James Alison Book Launch: "Broken Hearts and New Creation"

Last week, I had the privilege of attending the launch of theologian James Alison’s new book “Broken Hearts and New Creation”. I have known James since I first starting attending the London Soho gay Masses, where he was then a regular, and have read and admired all his his previous books, which have significantly influenced my own thinking, so I looked forward to this with anticipation. I was not disappointed – the evening even exceeded my expectations.

For those unfamiliar with his work, I offer some brief background. James is a priest, who was formerly a Dominican and teacher of theology. He was forced to leave the order some years ago for his insistence on speaking honestly about homosexuality, and since then has forged a new career as an independent theologian, writing, lecturing and leading workshops around the world. He is openly gay, but refuses to identify as a “gay theologian” – rather, he says he is a theologian who writes from a gay perspective. This shows, as his work is admired not only by gay Catholics, but also in the wider theological fraternity. (He was introduced at the launch as “every theologian’s second favourite theologian – after themselves”.)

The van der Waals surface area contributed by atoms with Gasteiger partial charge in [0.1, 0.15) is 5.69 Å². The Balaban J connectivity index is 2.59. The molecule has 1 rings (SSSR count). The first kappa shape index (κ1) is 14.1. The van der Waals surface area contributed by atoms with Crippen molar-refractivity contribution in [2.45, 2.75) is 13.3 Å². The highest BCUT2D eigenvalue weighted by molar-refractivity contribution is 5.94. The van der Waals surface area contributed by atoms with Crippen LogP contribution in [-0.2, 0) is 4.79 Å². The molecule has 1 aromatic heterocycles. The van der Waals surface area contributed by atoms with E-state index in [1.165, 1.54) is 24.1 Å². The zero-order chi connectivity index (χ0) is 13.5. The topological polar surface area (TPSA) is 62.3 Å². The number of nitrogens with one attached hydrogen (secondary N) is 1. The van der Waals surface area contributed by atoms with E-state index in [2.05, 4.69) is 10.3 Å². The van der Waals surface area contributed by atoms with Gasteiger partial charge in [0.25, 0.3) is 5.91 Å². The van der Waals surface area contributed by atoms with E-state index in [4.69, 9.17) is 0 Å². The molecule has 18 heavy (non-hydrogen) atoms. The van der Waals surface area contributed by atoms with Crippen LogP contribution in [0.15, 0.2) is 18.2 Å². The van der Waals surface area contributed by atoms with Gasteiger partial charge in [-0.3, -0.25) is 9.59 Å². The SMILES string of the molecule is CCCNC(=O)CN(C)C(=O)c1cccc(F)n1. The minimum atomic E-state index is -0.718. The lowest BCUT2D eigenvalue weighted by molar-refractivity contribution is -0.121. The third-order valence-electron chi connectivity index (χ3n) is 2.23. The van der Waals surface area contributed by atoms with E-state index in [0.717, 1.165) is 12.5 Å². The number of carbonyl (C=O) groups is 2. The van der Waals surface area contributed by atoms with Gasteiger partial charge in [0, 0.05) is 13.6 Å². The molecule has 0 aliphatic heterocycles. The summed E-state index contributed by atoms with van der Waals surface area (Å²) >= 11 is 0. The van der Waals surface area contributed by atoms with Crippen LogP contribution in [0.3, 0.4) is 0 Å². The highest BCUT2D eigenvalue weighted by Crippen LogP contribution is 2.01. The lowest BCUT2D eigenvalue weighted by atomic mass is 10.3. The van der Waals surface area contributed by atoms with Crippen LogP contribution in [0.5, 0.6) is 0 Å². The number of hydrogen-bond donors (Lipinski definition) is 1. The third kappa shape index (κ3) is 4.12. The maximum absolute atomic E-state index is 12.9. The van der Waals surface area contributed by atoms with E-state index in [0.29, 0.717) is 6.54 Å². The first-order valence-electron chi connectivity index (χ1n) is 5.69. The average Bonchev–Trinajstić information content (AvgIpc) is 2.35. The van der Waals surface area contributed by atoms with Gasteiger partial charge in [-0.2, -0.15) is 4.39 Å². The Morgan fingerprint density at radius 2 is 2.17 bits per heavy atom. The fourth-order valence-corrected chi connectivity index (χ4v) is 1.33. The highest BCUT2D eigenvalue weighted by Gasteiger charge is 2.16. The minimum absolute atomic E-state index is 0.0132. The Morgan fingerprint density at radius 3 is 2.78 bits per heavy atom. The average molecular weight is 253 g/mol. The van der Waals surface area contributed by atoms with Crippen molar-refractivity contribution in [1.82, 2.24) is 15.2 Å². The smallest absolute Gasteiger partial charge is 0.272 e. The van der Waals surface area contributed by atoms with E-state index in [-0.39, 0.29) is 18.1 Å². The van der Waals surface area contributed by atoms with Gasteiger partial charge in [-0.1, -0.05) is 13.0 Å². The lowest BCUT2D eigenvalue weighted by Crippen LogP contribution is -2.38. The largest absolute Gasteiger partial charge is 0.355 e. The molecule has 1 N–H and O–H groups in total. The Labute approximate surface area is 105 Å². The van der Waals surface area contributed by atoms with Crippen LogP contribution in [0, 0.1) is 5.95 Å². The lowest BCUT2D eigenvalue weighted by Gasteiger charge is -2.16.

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“And Grace Will Lead Me Home”: A Conservative, Evangelical, Theological Case for Gay Marriage

There are, thankfully, many sources available today which can counter and debunk the infamous clobber texts which have for so long been used abused in the course of bigotry and exclusion. There are also an increasing number of progressive theologians who have thoughtfully addressed considered matters from an LGBT or queer perspective, and developed a growing body of gay and lesbian, or queer, theology. What we do not often see is sympathetic theology from a conservative evangelical source.

Dr Mark Achtemeir: Conservative theologian, straight ally.

I was delighted therefore. to come across a recent paper by Dr Mark, Achtemeier, who describes himself as can “out, self-affirming, practicing conservative evangelical”, in which he tells of the process of theological enquiry which led him to reverse his longstanding opposition to LGBT inclusion, and instead to argue in favour of same –sex marriage and ordination. Addressing the Covenant Network of Presbyterians on November 5 2009, Dr Achtermeier begins cautiously:

I have every confidence in the ability of my colleagues to address this discussion with genuine wisdom and deep insight. For myself I confess the topic makes me nervous. The reason is this: if you had told me just eight or nine years ago that on this date I would be standing before this group, speaking out in favor of marriage and ordination for lesbian and gay Christians, I would have declared you out of your mind.

But here I am, and here you are. And all I can say is that because of this experience I have learned never to make confident predictions about any situation in which God is involved.

 

 

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